Body: Medium-full
Approx. Cost: $17
Food Pairing: Beef roast

Monday, July 8, 2013

2011 Vitivinos Azua Bobal Roble

The nose on this Spanish red is wonderful, displaying some deep ripe blackberry notes with some toasted oak. The grape is called Bobal, something we've never tried before!

We get the same blackberry flavor along with a little tobacco on the back end. The tannins are just right—smooth, but with a firm grip. This red is medium to full in body, with a long lasting finish. It's a touch alcohol-forward, even after a couple days of being opened. That doesn't stop us from enjoying it, though. Solid effort by Vitivinos on this wine; it gets our thumbs up!

Body: Full
Approx. Cost: ??
Food Pairing: Wood-Grilled Steaks

Friday, June 7, 2013

Capabunga Wine Bottle Caps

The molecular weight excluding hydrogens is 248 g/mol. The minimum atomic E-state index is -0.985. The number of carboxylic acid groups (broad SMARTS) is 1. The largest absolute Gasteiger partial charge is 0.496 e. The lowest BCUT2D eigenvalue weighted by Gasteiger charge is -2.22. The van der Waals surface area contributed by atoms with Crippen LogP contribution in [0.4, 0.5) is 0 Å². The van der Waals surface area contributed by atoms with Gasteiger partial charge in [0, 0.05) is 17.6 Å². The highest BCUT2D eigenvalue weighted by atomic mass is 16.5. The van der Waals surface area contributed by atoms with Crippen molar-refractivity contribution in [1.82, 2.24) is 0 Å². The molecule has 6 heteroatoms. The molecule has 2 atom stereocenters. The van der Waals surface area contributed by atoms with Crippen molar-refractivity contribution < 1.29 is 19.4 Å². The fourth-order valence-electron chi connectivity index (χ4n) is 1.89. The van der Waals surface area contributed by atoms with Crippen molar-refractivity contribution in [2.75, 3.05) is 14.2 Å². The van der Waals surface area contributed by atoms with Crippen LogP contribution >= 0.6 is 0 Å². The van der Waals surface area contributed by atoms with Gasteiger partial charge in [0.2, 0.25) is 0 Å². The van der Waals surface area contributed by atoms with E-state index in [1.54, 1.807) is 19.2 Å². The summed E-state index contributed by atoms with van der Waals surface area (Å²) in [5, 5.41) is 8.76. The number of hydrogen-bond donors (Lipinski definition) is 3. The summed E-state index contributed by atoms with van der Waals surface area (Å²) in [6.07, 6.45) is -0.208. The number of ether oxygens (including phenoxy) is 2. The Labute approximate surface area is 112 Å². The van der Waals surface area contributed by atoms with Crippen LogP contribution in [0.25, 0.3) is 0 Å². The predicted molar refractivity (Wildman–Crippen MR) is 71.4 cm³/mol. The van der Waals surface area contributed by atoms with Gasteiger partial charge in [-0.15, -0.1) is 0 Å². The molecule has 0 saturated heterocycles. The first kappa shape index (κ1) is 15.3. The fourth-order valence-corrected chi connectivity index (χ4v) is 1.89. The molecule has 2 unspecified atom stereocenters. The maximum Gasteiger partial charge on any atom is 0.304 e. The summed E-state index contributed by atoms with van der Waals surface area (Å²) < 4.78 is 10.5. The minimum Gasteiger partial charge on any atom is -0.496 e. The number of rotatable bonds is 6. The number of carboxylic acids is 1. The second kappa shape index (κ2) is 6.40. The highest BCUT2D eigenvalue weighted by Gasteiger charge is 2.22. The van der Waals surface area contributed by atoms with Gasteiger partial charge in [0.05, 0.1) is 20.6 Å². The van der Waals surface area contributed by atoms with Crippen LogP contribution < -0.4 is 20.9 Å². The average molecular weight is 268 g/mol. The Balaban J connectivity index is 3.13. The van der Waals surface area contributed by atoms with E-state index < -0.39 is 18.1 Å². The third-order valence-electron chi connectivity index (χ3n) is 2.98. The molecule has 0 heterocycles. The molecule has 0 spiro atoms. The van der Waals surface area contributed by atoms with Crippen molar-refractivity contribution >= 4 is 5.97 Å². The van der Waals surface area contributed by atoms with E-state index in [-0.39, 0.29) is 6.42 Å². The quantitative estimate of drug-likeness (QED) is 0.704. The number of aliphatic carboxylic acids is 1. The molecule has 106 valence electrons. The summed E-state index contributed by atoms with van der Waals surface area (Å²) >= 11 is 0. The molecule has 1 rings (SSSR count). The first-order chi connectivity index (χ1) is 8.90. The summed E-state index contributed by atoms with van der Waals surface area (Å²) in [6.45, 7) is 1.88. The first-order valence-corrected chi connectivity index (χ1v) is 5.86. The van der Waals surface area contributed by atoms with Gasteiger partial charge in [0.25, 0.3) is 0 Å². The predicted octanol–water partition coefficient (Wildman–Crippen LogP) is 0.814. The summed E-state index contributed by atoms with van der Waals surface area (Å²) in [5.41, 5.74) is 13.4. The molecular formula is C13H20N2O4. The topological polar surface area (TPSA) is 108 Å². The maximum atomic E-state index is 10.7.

We came across these neat little wine caps recently and discovered they're pretty different than most wine stoppers you'll see. The Capabunga wine cap is a simple, yet well performing, solution to storing your wine once opened.

What Are They?

Capabunga caps are reusable silicone wine caps for storing your wine between pours. Some caps feature clever slogans and designs printed on the top, which we found fun! They also offer solid color caps, but we found the printed caps to be much more appealing. Despite their simple construction, they boast a leak-free design. We'll see about that!

How They Stood Up

We used these little guys to cap our wines throughout the month in different scenarios. The Capabunga caps are not ideal for preserving our red wines, as we prefer to store them on out wine rack and seal them under a vacuum system (like VacuVin) to prevent oxidation of the wine. With white wines, however, we don't have as much of a need for a vacuum seal. Whites do fairly well for 2-3 days capped in the refrigerator, making the Capabunga a perfect storage solution!